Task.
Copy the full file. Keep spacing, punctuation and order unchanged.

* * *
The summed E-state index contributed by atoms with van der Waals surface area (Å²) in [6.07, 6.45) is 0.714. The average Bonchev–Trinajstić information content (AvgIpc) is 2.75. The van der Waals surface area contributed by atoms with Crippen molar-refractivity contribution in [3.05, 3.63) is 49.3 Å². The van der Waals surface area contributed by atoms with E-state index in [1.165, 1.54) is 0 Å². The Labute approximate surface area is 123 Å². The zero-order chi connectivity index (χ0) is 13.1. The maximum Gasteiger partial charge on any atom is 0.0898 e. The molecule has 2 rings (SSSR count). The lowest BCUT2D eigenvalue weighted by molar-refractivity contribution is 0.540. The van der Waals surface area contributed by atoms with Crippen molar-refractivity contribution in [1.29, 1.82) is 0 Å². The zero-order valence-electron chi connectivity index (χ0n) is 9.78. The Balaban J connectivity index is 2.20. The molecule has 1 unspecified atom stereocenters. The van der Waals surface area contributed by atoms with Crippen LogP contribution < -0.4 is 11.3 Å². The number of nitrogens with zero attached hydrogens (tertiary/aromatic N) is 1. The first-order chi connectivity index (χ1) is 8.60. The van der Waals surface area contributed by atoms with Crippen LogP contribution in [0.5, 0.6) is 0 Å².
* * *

The summed E-state index contributed by atoms with van der Waals surface area (Å²) in [6.07, 6.45) is 0.714. The average Bonchev–Trinajstić information content (AvgIpc) is 2.75. The van der Waals surface area contributed by atoms with Crippen molar-refractivity contribution in [3.05, 3.63) is 49.3 Å². The van der Waals surface area contributed by atoms with E-state index in [1.165, 1.54) is 0 Å². The Labute approximate surface area is 123 Å². The zero-order chi connectivity index (χ0) is 13.1. The maximum Gasteiger partial charge on any atom is 0.0898 e. The molecule has 2 rings (SSSR count). The lowest BCUT2D eigenvalue weighted by molar-refractivity contribution is 0.540. The van der Waals surface area contributed by atoms with Crippen molar-refractivity contribution in [1.29, 1.82) is 0 Å². The zero-order valence-electron chi connectivity index (χ0n) is 9.78. The Balaban J connectivity index is 2.20. The molecule has 1 unspecified atom stereocenters. The van der Waals surface area contributed by atoms with Crippen LogP contribution < -0.4 is 11.3 Å². The number of nitrogens with zero attached hydrogens (tertiary/aromatic N) is 1. The first-order chi connectivity index (χ1) is 8.60. The van der Waals surface area contributed by atoms with Crippen LogP contribution in [0.5, 0.6) is 0 Å².